Red Snapper And More On Florida’s Forgotten Coast
Photo caption: Capt. Chester Reese, with Natural World Charters, out of Carrabelle, Fla., shows off a jig-caught red snapper.
If you’ve never made your way to Florida’s Forgotten Coast to spend a day in the Gulf of Mexico catching red snapper, you owe it to yourself to have a go at it.
The red snapper is likely the most prized catch of anglers here, and for good reasons: they make most excellent table fare, they’re absolutely beautiful, they’re easy to catch most days, and it’s hard to beat snapper fishing for a day of friends and family fun.
To give you an idea about how prolific the red snapper are here, let me share a phrase commonly used by local charter captains fishing for other species of fish: “We had to leave that spot because we couldn’t get our bait past the snapper!”
Yes, FWC does tightly manage harvest seasons and bag limits, and it’s frustrating for many, but the fact is, we have a lot of red snapper here! Currently, the Gulf snapper season runs June 11 through July 12.
If you plan on bringing your own boat to the area, fear not; plenty of boat ramps and other accommodations will ensure your experience is a good one. Finding snapper can be as easy as using the many public sites available, just plug them into your GPS and go!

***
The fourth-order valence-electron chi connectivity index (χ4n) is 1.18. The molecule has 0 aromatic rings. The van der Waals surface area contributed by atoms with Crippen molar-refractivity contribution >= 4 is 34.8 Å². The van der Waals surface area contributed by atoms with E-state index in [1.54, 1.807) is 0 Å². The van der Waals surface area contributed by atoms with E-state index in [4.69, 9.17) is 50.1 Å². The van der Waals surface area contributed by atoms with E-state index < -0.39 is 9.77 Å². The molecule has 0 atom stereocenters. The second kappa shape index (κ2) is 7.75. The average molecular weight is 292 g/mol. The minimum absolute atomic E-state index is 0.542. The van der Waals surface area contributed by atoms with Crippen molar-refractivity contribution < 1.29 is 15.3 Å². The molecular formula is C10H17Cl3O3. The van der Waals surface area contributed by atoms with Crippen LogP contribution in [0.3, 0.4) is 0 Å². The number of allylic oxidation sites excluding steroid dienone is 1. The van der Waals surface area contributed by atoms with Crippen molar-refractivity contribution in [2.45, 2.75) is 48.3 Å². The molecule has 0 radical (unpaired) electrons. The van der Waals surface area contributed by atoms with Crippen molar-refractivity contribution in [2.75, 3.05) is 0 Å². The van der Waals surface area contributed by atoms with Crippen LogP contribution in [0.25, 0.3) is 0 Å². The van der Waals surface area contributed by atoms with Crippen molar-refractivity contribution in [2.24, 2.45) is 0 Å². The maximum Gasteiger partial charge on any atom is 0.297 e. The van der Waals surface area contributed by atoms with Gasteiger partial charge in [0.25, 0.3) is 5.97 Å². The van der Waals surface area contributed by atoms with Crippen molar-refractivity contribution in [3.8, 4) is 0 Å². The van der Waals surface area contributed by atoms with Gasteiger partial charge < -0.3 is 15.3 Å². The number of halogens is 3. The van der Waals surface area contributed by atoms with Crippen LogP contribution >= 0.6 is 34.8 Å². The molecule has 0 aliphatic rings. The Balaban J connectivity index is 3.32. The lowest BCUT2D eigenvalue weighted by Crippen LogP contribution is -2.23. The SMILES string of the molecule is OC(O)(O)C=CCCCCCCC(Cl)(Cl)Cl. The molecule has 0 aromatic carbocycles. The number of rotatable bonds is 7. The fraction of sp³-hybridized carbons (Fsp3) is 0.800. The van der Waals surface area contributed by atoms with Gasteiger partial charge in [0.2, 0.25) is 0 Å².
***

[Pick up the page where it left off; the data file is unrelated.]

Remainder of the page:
Rigging for snapper is very easy. I’d suggest a minimum of 30-pound-test mainline, and make your leaders with a quality 50-pound-test fluorocarbon.
If using live bait like cigar minnows or Spanish sardines, I suggest you fabricate your leader this way. Attach a swivel to your main line, use 80-pound mono to create a 6-inch leader to slide your egg sinker onto, with another swivel on the other end. Now attach a 5-foot length of fluorocarbon leader with a 3/0 to 5/0 circle hook on the business end. When fishing deep with a conventional Carolina-style rig where the weight slips, you’ll sometimes find that your weight is all the way to the bottom, but your live bait is swimming right under the boat. Securing the weight to the leader rig ensures this doesn’t happen and gets the bait right down to the fish.
Guides here are at the ready to take you, your family and friends out for what promises to be an exceptionally good snapper season, but book early, availability can be limited once the season kicks off.
Many other species of fish are on the chew here too, folks, so don’t overlook the tarpon, redfish, AJs, king mackerel and so much more that awaits both inshore and offshore. Fishing opportunities along the Forgotten Coast are wide open!
By Capt. Randy Cnota
For more info and a complete list of rentals, charters, supplies and more, visitwww.floridasforgottencoast.com.